To the east, Libya, for all its oil wealth, has certainly not delivered to the vast majority of its people much by way of goods and services—no wonder the country’s mercurial “Brother Leader” was one of the few world leaders to condemn his Tunisian counterpart’s ouster, telling state television that the protesters had been led astray by WikiLeaks. Even those relatively well off under Muammar el-Qaddafi’s rule lack basics like access to healthcare: suffice to visit any hospital ward or medical office in Tunis to find otherwise well-connected Libyans queuing to have their ailments tended to. Despite these privations, for now the ubiquitous security services remain loyal to the regime and all but the bravest (or most foolhardy) Libyans have learned over the course of more than four decades to keep their political aspirations to themselves. Nevertheless, it is an open question whether the sixty-eight-year-old Qaddafi’s feuding offspring will manage to maintain their inheritance.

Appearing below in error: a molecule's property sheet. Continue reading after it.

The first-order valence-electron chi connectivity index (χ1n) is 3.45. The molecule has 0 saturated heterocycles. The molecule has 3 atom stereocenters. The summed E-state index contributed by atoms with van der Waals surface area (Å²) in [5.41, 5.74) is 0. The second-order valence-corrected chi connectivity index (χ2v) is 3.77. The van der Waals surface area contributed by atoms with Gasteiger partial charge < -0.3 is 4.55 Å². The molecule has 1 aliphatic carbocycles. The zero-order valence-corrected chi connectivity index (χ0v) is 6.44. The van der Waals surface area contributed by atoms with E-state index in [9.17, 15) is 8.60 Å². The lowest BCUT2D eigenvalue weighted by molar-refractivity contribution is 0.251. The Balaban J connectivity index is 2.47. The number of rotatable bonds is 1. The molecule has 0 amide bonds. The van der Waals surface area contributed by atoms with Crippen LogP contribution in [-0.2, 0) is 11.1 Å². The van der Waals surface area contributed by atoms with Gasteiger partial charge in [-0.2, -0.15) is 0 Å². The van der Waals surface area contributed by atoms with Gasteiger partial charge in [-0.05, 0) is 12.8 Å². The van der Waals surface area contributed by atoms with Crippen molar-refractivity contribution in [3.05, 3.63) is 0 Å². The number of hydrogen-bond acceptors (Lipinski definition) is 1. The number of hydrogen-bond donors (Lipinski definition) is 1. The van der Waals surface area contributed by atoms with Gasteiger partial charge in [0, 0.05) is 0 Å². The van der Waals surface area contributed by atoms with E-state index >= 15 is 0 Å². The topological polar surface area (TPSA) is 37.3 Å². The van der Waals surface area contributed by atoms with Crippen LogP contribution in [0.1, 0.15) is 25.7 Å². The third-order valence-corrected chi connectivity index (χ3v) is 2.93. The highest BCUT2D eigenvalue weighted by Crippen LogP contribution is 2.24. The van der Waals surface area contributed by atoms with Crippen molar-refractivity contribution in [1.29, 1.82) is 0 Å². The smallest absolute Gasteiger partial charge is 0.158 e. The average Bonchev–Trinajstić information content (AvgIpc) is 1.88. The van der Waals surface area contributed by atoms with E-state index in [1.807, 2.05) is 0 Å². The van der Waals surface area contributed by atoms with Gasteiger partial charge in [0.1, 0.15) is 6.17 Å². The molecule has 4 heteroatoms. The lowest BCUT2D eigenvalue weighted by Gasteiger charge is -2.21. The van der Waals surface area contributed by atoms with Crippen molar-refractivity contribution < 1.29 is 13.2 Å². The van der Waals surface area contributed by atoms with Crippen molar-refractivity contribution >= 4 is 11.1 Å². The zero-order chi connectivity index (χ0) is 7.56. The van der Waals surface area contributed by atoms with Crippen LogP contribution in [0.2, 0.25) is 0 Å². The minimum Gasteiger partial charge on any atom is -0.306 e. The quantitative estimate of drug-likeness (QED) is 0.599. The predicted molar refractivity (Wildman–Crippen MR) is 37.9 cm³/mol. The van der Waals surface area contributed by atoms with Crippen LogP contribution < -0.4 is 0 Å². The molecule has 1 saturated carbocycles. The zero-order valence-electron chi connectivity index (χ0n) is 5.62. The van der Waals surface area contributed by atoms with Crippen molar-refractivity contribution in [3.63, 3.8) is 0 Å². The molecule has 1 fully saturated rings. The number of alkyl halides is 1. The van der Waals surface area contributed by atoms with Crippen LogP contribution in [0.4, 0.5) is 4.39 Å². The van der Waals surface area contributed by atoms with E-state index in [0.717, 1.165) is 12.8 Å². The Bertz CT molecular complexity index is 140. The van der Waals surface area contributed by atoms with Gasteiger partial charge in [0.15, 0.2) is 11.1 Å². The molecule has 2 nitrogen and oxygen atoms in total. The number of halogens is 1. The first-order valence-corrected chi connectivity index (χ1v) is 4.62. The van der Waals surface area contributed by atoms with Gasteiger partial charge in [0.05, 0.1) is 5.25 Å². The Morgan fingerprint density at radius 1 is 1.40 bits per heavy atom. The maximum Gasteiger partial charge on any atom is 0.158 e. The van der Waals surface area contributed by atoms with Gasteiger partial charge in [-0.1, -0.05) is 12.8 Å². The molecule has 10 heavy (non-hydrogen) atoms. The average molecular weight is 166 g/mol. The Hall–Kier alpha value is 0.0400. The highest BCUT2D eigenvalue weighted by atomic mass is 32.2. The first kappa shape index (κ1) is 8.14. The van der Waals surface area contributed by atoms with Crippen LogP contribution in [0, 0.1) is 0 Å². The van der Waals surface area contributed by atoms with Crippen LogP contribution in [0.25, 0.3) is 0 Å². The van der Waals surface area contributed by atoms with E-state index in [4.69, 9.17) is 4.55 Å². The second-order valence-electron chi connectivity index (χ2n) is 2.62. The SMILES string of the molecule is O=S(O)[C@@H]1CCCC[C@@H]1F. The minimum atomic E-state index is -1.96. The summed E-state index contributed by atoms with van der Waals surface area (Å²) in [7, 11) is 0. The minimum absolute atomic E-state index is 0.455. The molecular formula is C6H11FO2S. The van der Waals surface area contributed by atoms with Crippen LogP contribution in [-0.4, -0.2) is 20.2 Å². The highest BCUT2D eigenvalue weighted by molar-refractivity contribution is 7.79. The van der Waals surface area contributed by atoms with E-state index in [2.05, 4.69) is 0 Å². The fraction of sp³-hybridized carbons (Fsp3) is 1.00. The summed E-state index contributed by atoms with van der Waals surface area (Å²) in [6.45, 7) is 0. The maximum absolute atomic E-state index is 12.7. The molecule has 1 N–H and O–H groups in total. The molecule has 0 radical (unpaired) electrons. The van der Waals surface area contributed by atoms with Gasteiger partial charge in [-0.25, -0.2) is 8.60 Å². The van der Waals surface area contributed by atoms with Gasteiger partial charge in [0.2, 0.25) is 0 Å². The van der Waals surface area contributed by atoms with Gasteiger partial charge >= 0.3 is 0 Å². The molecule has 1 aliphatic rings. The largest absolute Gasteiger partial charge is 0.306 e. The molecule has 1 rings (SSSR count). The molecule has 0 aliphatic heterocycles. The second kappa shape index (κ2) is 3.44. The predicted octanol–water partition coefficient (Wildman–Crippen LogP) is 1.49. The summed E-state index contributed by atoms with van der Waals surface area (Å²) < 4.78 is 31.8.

To Tunisia’s west, Algeria has, at not inconsiderable cost, largely managed to put down the extremist Islamist insurgency which very nearly tore the country apart in the 1990s. But the foundations of the regime are hardly secure. The country’s 12.2 billion barrels of proved oil reserves have been as much a curse as a blessing, crowding out virtually any incentive for its elites to develop for-profit industrial and commercial sectors. Algeria’s politics have likewise ossified, never having developed beyond the one-party rule of the group that led the country to its independence. To keep themselves in power, Algerian civilian politicians have to resort to bribing their military protectors with excessive largesse, such as the $7.5 billion arms deal with Russia several years ago that contained various items like MiG-29SMT fourth-generation fighters and Varshavyanka-class diesel-electric submarines which are of questionable utility given the country’s actual security challenges.